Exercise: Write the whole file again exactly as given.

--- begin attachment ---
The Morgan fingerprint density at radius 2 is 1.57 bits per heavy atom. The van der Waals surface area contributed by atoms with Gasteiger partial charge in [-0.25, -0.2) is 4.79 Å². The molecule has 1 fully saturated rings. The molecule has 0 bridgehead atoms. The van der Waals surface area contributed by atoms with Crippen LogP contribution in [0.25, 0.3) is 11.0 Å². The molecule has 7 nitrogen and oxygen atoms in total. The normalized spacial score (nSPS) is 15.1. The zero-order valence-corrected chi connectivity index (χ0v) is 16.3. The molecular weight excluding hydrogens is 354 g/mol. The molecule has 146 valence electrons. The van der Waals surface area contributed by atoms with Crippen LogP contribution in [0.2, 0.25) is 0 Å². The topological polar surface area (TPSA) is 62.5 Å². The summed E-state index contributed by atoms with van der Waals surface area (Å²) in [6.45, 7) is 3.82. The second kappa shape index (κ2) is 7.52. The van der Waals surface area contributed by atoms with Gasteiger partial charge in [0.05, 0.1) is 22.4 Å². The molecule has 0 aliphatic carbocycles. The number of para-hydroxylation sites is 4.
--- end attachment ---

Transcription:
The Morgan fingerprint density at radius 2 is 1.57 bits per heavy atom. The van der Waals surface area contributed by atoms with Gasteiger partial charge in [-0.25, -0.2) is 4.79 Å². The molecule has 1 fully saturated rings. The molecule has 0 bridgehead atoms. The van der Waals surface area contributed by atoms with Crippen LogP contribution in [0.25, 0.3) is 11.0 Å². The molecule has 7 nitrogen and oxygen atoms in total. The normalized spacial score (nSPS) is 15.1. The zero-order valence-corrected chi connectivity index (χ0v) is 16.3. The molecular weight excluding hydrogens is 354 g/mol. The molecule has 146 valence electrons. The van der Waals surface area contributed by atoms with Crippen LogP contribution in [0.2, 0.25) is 0 Å². The topological polar surface area (TPSA) is 62.5 Å². The summed E-state index contributed by atoms with van der Waals surface area (Å²) in [6.45, 7) is 3.82. The second kappa shape index (κ2) is 7.52. The van der Waals surface area contributed by atoms with Gasteiger partial charge in [0.05, 0.1) is 22.4 Å². The molecule has 0 aliphatic carbocycles. The number of para-hydroxylation sites is 4.